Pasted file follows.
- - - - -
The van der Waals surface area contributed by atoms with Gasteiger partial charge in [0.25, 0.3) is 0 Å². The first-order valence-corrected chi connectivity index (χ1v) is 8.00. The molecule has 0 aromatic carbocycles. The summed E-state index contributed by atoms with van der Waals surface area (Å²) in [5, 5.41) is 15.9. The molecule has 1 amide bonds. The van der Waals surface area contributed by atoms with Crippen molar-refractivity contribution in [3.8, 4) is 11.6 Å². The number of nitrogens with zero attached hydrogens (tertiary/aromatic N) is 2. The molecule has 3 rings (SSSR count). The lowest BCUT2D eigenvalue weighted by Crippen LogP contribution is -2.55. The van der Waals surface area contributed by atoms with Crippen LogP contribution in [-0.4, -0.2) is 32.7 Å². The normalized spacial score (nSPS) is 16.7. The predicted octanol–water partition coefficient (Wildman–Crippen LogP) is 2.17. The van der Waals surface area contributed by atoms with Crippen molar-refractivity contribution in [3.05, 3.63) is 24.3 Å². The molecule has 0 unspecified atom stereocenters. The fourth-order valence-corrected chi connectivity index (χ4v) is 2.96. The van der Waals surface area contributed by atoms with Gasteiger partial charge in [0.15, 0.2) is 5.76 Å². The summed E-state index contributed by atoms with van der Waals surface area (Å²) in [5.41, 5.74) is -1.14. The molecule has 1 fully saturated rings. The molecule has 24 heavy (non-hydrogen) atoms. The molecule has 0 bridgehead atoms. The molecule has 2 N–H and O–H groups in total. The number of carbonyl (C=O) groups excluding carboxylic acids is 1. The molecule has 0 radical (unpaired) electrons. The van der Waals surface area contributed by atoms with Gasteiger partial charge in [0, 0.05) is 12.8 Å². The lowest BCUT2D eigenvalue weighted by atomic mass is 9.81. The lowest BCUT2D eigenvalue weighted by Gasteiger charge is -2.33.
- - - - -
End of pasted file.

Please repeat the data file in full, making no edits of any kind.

The van der Waals surface area contributed by atoms with Gasteiger partial charge in [0.25, 0.3) is 0 Å². The first-order valence-corrected chi connectivity index (χ1v) is 8.00. The molecule has 0 aromatic carbocycles. The summed E-state index contributed by atoms with van der Waals surface area (Å²) in [5, 5.41) is 15.9. The molecule has 1 amide bonds. The van der Waals surface area contributed by atoms with Crippen molar-refractivity contribution in [3.8, 4) is 11.6 Å². The number of nitrogens with zero attached hydrogens (tertiary/aromatic N) is 2. The molecule has 3 rings (SSSR count). The lowest BCUT2D eigenvalue weighted by Crippen LogP contribution is -2.55. The van der Waals surface area contributed by atoms with Crippen LogP contribution in [-0.4, -0.2) is 32.7 Å². The normalized spacial score (nSPS) is 16.7. The predicted octanol–water partition coefficient (Wildman–Crippen LogP) is 2.17. The van der Waals surface area contributed by atoms with Crippen molar-refractivity contribution in [3.05, 3.63) is 24.3 Å². The molecule has 0 unspecified atom stereocenters. The fourth-order valence-corrected chi connectivity index (χ4v) is 2.96. The van der Waals surface area contributed by atoms with Gasteiger partial charge in [0.15, 0.2) is 5.76 Å². The summed E-state index contributed by atoms with van der Waals surface area (Å²) in [5.41, 5.74) is -1.14. The molecule has 1 fully saturated rings. The molecule has 24 heavy (non-hydrogen) atoms. The molecule has 0 bridgehead atoms. The molecule has 2 N–H and O–H groups in total. The number of carbonyl (C=O) groups excluding carboxylic acids is 1. The molecule has 0 radical (unpaired) electrons. The van der Waals surface area contributed by atoms with Gasteiger partial charge in [0, 0.05) is 12.8 Å². The lowest BCUT2D eigenvalue weighted by atomic mass is 9.81. The lowest BCUT2D eigenvalue weighted by Gasteiger charge is -2.33.